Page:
? about this> index::index () : type_intex()

This is a discussion on ? about this> index::index () : type_intex() within the C++ Programming forums, part of the General Programming Boards category; Hello, Can someone tell me what this statement is called, the type_index statement, or how it is used please? () ...

  1. #1
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    ? about this> index::index () : type_intex()

    Hello,

    Can someone tell me what this statement is called, the type_index statement, or how it is used please?

    () : type_index()

    Code:
    in the following context
    
    index::index () : type_index()
    {
        memset(icmomiscp,'\0',sizeof(ICMOMISC));
     
    }
    Thanks very much!
    bk

  2. #2
    ^ Read Backwards^
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    After defining a function like that, you can either initialize your variables in the {} or you can put the colon and initialize whatever you want. This is just calling a function to initialize something. The “: code here” is called the initialization section.

    Code:
    Example::Example() : temp = 0
    {
    //left blank on purpose
    }}
    is the same thing as

    Code:
    Example::Example()
    {
    temp = 0
    }

  3. #3
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    Great! thanks alot that's pretty cool!

    Have a nice weekend!

    bk

  4. #4
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    Syntactically Enahs' example is illegal, it should use a constructor format: temp(0). In your example, type_index might be a member variable, and the empty parenthesis is default-initializing it (to 0 for a built-in or POD type, and with the default constructor for a class type). Also, type_index could be a base class that is being default-initialized.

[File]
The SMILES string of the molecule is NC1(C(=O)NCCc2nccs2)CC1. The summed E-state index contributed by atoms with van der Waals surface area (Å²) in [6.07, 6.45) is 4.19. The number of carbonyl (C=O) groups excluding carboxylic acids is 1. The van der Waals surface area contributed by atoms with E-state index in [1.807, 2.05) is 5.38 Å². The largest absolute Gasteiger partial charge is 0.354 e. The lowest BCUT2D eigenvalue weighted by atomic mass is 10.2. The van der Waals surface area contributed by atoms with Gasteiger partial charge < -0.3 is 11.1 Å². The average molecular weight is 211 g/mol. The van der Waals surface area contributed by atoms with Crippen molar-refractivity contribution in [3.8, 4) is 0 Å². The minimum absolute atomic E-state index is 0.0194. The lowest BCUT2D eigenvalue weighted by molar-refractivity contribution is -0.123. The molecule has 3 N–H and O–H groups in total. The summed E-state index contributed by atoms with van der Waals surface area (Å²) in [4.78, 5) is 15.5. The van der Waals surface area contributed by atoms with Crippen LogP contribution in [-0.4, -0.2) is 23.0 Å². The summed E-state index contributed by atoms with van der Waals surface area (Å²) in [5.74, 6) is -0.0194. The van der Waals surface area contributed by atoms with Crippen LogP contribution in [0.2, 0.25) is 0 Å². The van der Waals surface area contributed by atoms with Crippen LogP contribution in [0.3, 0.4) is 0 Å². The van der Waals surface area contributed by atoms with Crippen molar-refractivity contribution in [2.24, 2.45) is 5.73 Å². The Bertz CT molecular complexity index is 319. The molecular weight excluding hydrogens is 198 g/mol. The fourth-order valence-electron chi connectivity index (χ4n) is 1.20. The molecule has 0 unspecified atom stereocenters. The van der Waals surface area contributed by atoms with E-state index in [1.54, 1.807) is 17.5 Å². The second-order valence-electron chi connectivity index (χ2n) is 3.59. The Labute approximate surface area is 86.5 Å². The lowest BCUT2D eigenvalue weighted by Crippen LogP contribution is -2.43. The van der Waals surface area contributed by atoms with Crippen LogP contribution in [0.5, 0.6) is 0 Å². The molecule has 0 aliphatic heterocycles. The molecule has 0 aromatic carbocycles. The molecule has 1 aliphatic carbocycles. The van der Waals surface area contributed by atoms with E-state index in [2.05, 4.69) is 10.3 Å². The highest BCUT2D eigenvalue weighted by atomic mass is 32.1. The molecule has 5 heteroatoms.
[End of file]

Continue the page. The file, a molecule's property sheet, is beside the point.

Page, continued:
Generally using the initializer list is preferred to assigning an initial value inside the constructor block. That is because some members must be initialized in the initializer list, like reference members, and const members. Also, for some class members it is more efficient to use the initializer list, since the class's constructor is called whether you initialize it there or not, and if you assign a new value inside the containing class's constructor body, you are wasting the cpu cycles spent initializing the member class in its default constructor.

  5. #5
    ^ Read Backwards^
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    example is illegal, it should use a constructor format: temp(0).
    He is right.
    I have been arguing with me teacher over:
    example = 5;
    Or
    example(5);

    For a diff situation….I got points deducted off an assignment for using “example(5)” and argue a lot with the teacher about it. But alas, you must do what the teacher said so I have been forcing my self to do the =X way….bad time to relapse sorry!

  6. #6
    ~Team work is the best!~ wakish's Avatar
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    hi..i'm still in learning phase, and i just learned that
    x=6 is the same as x(6)
    infact the x(6) is the constructor method of initialising a class...so initialising a variable like this is legal too!

    well, that's what i just learned, plz if i'm wrong somewhere, do let me know..thanks for ur attention!

    Kind Regards,
    wakish

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